"8. The defence of insanity is a decisive and pertinent point affecting the substantial rights of a defendant charged with crime.
"9. A conviction of a person who was insane at the time of the commission of an offence is a miscarriage of justice."
The judge gave the second, third, eighth and ninth rulings, adding after the word "finding" in the second and third rulings, the words "by this court at this time," and refused to give the other rulings.
In the cases of Heinlein and McLaughlin, the defendants asked for the same rulings as those numbered 1-5, above set out, and also for the following rulings:
"6. Where several defendants are jointly tried for murder and are convicted upon evidence which disclosed that the fatal blows were struck by one under circumstances which would render the others equally responsible with him even though they had taken no part in the actual killing if the one who struck the fatal blows was insane at the time of the commission of the offence, the others are not chargeable with the murder.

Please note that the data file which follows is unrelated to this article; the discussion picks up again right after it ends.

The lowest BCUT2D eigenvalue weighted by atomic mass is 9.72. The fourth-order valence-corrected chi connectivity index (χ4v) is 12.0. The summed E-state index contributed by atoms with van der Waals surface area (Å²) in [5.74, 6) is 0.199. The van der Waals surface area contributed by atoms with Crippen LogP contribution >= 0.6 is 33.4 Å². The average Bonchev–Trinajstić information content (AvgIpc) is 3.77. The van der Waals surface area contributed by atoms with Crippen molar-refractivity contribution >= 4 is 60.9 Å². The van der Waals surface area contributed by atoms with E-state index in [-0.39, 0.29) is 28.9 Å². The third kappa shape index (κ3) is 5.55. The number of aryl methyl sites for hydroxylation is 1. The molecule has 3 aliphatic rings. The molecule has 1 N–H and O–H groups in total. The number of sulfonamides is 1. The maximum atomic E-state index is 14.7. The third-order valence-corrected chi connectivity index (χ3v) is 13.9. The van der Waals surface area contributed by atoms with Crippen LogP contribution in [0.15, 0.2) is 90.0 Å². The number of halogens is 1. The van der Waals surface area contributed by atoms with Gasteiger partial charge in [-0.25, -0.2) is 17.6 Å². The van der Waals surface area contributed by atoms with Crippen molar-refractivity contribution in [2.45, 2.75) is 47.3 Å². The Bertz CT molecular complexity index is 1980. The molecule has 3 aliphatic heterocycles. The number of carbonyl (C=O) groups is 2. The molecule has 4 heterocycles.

"7. In the case at bar if at the time of the offence charged Devereaux was insane defendant is not guilty of murder in the first degree.
"8. If three defendants are jointly tried for murder in the first degree and axe convicted, the defendant who struck the fatal blows and caused the death was insane at the time of the commission of the offence, his codefendants are entitled to a new trial if the defence of insanity is not raised at the trial.
"9. The defence of insanity is a decisive and pertinent point affecting the substantial rights of a defendant charged with crime and this applies to a case in which three defend-
ants are jointly tried for the acts of a defendant who was insane.
"10. A conviction of two of three joint defendants tried together for the acts of a third codefendant who at the time of the commission of the offence charged is insane is a miscarriage of justice."
The judge made the same rulings as to the first five requests as he did in the Devereaux case, gave the sixth, ninth, and tenth rulings, and refused the seventh and eighth rulings.
The motions were denied. The defendants appealed and, on September 20, 1926, presented their assignment of errors.
F. Juggins, (M. Morrill with him,) for the defendants.